Tuesday, September 10, 2013

30 Days of Dungeons & Dragons Day 10

Day 10: Craziest thing that's happened that I saw

This is another tough one, because as GM I've seen a lot of crazy stuff but I feel it's not fair to include stuff I orchestrated or expected, so I'm going to look instead to things my players did which utterly surprised me and even derailed the entire anticipated outcome of an event. These are the moments I love best, when the players come up with a solution that changes everything, and keeps me on my toes (and I never railroad, I actively encourage these sorts of things):

I think the moment I most enjoyed came when I was running Runequest a few years ago and the players, who had been working in Pelegar, a demon-haunted land in western Chirak, toward stopping the malevolent incursion of some chaos god named Molabal from escaping the Plane of Dreams into the mortal world. The players had established that Molabal had been imprisoned for eons in his demiplane, and was the cause of much of the corruption and madness in the land. His minions in the mortal plane, led by choronzon demns and lamia, were intending to free him so he could rule the world or do whatever it was he had been thwarted from doing so many eons back.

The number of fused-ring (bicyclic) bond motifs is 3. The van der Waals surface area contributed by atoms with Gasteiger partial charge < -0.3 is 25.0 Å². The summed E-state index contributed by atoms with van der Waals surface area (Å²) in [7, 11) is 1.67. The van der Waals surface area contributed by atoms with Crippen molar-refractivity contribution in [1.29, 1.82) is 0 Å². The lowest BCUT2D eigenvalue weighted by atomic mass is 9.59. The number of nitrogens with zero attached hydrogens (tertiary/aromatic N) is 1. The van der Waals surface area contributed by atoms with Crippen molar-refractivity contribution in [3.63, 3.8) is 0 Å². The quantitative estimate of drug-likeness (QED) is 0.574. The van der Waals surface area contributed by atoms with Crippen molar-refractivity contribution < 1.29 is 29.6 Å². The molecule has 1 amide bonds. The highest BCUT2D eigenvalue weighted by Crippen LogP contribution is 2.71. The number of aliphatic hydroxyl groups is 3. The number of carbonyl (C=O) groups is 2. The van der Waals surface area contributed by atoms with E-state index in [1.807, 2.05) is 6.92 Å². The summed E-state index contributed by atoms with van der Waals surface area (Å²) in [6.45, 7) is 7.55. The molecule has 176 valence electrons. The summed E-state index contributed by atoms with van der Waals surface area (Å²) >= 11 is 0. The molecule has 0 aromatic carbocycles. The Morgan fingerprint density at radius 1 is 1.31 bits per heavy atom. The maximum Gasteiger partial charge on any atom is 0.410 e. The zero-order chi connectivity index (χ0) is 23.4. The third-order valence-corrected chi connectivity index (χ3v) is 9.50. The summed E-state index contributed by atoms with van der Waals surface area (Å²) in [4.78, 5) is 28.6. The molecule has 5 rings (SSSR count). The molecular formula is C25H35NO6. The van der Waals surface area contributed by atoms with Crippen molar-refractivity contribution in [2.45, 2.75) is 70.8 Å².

When the players reached the point of confrontation, where they could effectively fight to seal the prison bonds of Molabal once more, while the chaos lord sought to diplomatically convince them his freedom was a good idea and his lamia minions tried to carve up any who would interfere with his escape, the players, rather than fight, went into negotiation mode. In a surprising turn of events (because I'm used to players seeing my suave silver-tongued villains as objects to destroy) the players suddenly got this wild idea that they really didn't...couldn't....pass judgement on the chaos lord. Sure, he may be a bad guy in some ways....but freeing him literally meant freeing their land from the pallor of madness his imprisonment had cast upon it, and while he may walk freely in the world once more, other, bigger heroes could take him down, they rationalized.

So in the end they literally freed him of his shackles and helped him get out, in exchange for his leaving them all alone so they could settle down as wealthy men in Pelegar. It was...shocking. It was like Frodo had taken the ring to Sauron and given it to him, on the reassurance that Sauron would leave the Shire alone.

Needless to say, I was perplexed but delighted. The entire conclusion to that campaign created two more campaign arcs that I used for future games, one of which included another group of adventurers who at last had to put Molabal down for good, and had to travel both backwards and forward in time to do it, witnessing his imprisonment, escape and his attempt to destroy the world by merging it with the Far Realm in the process. This, of course, is why the unexpected actions of players can lead to true greatness, and a wealth of additional plot ideas!

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